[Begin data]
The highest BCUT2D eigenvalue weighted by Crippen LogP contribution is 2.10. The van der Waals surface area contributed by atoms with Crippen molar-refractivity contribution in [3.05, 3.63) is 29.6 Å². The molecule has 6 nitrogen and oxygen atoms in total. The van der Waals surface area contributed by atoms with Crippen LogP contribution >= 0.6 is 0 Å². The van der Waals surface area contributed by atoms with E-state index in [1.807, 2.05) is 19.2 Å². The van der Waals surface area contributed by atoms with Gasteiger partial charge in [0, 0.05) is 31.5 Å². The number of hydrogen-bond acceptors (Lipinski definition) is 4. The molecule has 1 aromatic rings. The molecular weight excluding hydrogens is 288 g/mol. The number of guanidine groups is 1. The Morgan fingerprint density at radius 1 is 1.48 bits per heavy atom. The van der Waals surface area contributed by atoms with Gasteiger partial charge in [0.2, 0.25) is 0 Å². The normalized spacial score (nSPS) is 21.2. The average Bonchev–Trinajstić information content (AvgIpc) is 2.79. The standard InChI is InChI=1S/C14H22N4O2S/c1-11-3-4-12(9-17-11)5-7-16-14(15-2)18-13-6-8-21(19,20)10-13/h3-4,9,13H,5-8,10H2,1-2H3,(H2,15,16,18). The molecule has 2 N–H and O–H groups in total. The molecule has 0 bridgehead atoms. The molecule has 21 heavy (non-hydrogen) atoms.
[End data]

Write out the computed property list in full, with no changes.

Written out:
The highest BCUT2D eigenvalue weighted by Crippen LogP contribution is 2.10. The van der Waals surface area contributed by atoms with Crippen molar-refractivity contribution in [3.05, 3.63) is 29.6 Å². The molecule has 6 nitrogen and oxygen atoms in total. The van der Waals surface area contributed by atoms with Crippen LogP contribution >= 0.6 is 0 Å². The van der Waals surface area contributed by atoms with E-state index in [1.807, 2.05) is 19.2 Å². The van der Waals surface area contributed by atoms with Gasteiger partial charge in [0, 0.05) is 31.5 Å². The number of hydrogen-bond acceptors (Lipinski definition) is 4. The molecule has 1 aromatic rings. The molecular weight excluding hydrogens is 288 g/mol. The number of guanidine groups is 1. The Morgan fingerprint density at radius 1 is 1.48 bits per heavy atom. The van der Waals surface area contributed by atoms with Gasteiger partial charge in [0.2, 0.25) is 0 Å². The normalized spacial score (nSPS) is 21.2. The average Bonchev–Trinajstić information content (AvgIpc) is 2.79. The standard InChI is InChI=1S/C14H22N4O2S/c1-11-3-4-12(9-17-11)5-7-16-14(15-2)18-13-6-8-21(19,20)10-13/h3-4,9,13H,5-8,10H2,1-2H3,(H2,15,16,18). The molecule has 2 N–H and O–H groups in total. The molecule has 0 bridgehead atoms. The molecule has 21 heavy (non-hydrogen) atoms.